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Do you remember when you were a kid and you couldn't wait to be all grown up and have loads of money to spend on whatever you want? Yeah, how's that working out for you? For me, let's just say I would have to save up to go broke.
Living at home with your parents or whoever you lived with might have seemed like a nightmare. But when you move out you realize just how much you took for granted and how much you miss having someone to take care of things for you.
But you're an adult now, and that shit is hard. It's tiring, boring, and really unfair at times. But there are a few skills that can help make adulting a little easier. So if you had Disney style parents who totally prepared you for life then move along, nothing to see here. But for the rest of us, I will do my best to help you hate your life a tiny bit less every day.
I warn you, it won't always be interesting stuff we're learning, but; A. That's adult life for you and B. It's all stuff you need to know.
I told you it would be boring, but food safety is something that you can't live without, literally. Not knowing about food safety could potentially kill you. That's why it's on the top of our list. Everyone knows about washing your hands after coming into contact with raw meat and poultry.
If you don't, then you really shouldn't be moving out or making dinner. But there are quite a few more food safety rules that will help stop you or anyone else from getting sick.
Wash your hands before and after touching food, you need to do this every step of the way. Don't go touching things around the kitchen after you have just handled raw meat or poultry or you'll be spreading those deadly bacteria all around the kitchen. Doing this puts other people at risk too.
Wash your hands for at least 20 seconds with warm water and antibacterial hand wash. Turn the taps on with your wrists or elbows to avoid touching the tap heads and contaminating them too. People think that just washing hands is hygienic enough, but it's not. Bacteria love damp conditions and the more damp your hands are, the more germs they'll have on them. Dry them with a clean towel to help kill as much bacteria as possible.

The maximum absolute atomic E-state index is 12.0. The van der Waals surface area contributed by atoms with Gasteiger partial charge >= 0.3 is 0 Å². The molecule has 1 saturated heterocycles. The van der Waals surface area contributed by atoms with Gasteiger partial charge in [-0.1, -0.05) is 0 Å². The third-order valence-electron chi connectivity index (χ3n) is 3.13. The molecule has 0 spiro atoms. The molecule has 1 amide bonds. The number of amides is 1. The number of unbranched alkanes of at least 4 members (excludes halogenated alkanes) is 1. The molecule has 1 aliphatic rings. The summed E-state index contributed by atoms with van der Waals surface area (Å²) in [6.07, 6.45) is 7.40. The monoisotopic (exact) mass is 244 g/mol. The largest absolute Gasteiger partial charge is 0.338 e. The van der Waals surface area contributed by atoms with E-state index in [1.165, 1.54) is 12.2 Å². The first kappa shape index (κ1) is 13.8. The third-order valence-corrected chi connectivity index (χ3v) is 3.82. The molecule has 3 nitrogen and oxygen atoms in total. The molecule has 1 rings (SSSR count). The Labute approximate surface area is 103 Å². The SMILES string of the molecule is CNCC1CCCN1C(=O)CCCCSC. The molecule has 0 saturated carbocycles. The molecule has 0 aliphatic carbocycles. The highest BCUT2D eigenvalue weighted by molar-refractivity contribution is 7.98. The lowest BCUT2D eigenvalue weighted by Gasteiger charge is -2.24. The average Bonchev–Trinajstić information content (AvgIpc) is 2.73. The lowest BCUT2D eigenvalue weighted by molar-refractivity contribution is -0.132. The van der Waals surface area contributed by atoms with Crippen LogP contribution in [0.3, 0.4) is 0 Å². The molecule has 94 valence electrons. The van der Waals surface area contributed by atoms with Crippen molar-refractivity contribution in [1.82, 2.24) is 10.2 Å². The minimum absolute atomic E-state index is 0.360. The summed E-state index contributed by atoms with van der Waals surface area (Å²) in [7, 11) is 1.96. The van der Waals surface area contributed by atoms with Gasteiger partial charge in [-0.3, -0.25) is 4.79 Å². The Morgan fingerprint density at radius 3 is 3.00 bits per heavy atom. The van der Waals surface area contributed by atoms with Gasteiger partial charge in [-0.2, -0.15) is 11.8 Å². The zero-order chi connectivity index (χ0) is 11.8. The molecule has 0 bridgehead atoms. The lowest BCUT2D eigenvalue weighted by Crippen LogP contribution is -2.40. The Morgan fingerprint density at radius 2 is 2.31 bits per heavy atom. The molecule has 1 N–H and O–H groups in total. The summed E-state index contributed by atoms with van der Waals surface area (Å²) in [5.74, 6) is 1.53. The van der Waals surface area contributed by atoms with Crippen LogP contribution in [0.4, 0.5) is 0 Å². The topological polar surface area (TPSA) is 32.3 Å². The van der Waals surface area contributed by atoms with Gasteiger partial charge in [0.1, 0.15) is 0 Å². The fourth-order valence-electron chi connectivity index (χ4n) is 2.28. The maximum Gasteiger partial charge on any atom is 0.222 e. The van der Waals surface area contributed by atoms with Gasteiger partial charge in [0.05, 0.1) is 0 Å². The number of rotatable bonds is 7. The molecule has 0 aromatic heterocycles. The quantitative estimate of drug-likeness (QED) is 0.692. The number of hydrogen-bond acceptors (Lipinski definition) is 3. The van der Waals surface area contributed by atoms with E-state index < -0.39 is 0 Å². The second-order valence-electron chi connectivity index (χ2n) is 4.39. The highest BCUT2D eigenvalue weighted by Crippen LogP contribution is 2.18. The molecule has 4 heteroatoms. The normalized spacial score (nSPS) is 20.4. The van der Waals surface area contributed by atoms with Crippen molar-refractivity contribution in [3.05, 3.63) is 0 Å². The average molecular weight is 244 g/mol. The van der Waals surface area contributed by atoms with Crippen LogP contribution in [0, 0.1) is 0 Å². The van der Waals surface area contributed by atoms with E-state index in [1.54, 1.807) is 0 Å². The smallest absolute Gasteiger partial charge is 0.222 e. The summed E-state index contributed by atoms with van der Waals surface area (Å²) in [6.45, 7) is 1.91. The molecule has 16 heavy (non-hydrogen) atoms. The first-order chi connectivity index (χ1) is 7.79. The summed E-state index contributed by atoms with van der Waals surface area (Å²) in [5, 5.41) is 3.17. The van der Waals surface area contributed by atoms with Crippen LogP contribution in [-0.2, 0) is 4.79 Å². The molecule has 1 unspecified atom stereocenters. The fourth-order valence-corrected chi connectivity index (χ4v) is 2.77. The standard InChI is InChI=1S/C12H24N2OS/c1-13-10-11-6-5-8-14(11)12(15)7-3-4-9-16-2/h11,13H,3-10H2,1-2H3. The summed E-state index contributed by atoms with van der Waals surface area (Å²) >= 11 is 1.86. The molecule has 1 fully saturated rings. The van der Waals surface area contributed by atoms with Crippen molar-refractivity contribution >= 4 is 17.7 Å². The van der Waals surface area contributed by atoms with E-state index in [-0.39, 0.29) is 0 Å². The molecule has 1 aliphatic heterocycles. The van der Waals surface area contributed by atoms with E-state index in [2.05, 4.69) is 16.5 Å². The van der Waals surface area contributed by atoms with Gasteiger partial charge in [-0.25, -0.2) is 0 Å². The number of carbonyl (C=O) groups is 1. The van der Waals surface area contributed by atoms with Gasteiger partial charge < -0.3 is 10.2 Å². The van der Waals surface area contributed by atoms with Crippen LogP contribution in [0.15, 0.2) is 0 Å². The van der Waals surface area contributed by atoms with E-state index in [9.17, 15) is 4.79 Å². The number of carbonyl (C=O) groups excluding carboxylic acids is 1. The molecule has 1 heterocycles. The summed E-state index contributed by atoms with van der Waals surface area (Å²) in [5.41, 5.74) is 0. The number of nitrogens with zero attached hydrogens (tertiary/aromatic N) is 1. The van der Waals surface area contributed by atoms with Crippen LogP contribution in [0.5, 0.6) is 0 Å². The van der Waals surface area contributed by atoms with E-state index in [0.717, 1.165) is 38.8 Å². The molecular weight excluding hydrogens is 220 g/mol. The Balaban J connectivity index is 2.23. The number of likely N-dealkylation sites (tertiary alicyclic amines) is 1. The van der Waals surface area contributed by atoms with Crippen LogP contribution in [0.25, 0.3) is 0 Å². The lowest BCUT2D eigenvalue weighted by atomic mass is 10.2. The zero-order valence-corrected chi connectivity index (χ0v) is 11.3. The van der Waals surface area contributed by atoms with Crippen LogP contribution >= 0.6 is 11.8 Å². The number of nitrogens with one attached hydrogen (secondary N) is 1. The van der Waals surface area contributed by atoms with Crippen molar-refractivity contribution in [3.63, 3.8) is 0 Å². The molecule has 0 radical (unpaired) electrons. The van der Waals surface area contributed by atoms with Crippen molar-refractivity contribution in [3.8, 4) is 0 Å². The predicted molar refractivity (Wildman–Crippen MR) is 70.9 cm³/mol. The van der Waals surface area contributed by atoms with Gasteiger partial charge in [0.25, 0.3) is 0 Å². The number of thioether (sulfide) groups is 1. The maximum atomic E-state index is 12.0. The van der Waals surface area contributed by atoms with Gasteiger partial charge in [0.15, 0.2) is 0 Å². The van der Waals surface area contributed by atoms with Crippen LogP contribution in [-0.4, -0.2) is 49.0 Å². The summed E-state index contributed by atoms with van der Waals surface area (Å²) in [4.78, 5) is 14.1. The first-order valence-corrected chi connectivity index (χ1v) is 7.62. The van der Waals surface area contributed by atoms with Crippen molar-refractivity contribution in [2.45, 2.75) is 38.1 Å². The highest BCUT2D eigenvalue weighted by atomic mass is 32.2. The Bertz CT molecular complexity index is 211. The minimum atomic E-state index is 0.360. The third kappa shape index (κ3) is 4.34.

As soon as you've finished chopping raw meat or poultry, thoroughly clean the surfaces and utensils you used. Use an antibacterial spray and kitchen roll/paper so you can throw it away. If using a kitchen roll isn't environmentally friendly enough, then you can use a cloth. Just make sure you disinfect it afterwards. If you don't, then you might as well be wiping the counter with a raw chicken breast, but please don't do that.
When you're preparing food, keep raw things away from food that's already cooked. See, I told you being an adult was hard, there's a lot to remember!
Use separate knives and chopping boards when cutting raw and fresh food. Never use the same knife without thoroughly cleaning and drying it first.
Foods need to be separated in the fridge to prevent contamination too. The picture above is a really handy guide.
Disinfect your chopping board before and after washing it or putting it in the dishwasher. I recommend plastic or glass chopping boards. They might not look as cool, but they can be cleaned much more effectively. They can be put in the dishwasher and once they start to get badly scratched, they can be replaced because they're cheaper than wooden ones.
You need to replace them when they are badly scratched because the scratches are like little havens for bacteria.
Cook and chill.
Seafood, meat, eggs, and poultry all need to be cooked properly if you don't want to poison anyone. Investing in a food thermometer makes sense, especially if you are a little bit nervous about cooking. The cooking process kills most of the dangerous bacteria present in meat and it needs to reach a certain temperature to get the bacteria to a safe level.
And it's not just cooking you need to keep an eye on. Cold foods need to be handled carefully too. When foods that are meant to be cold get too warm, the bacteria in the food can multiply to dangerous levels.
And it doesn't take long, believe me! I once got some potato salad from the supermarket on a very hot August day. I had a 40-minute walk home, went to town on the potato salad, and spent the next four days in the hospital with food poisoning. So always buy cold and frozen foods last when you are at the supermarket and try to get them home as soon as possible.
Best Before Vs. Use By
People have some pretty strong feelings about this—seriously, people really get on their high horses. Some people say that once food has gone past its "best before" or "best by" date that you shouldn't eat it. But even manufacturers say that the phrase best before just means that the item is at its best before that date and will decrease in quality, not safety.
Use by dates are a different story, some foods are fine for a couple of days after their use by date, some aren't. And some foods can become incredibly dangerous even after one day, so in my opinion, it's best not to risk it. And yes before you say that there is such a thing as common sense, I know there is. But common sense won't protect you from food poisoning. Don't risk it. You can't smell or taste the bacteria that could cause serious illness.
Don't risk it.
It's not worth risking anything or cutting corners when it comes to food safety. If you've never had food poisoning, believe me, you don't want it. And if you have, do you really want it again?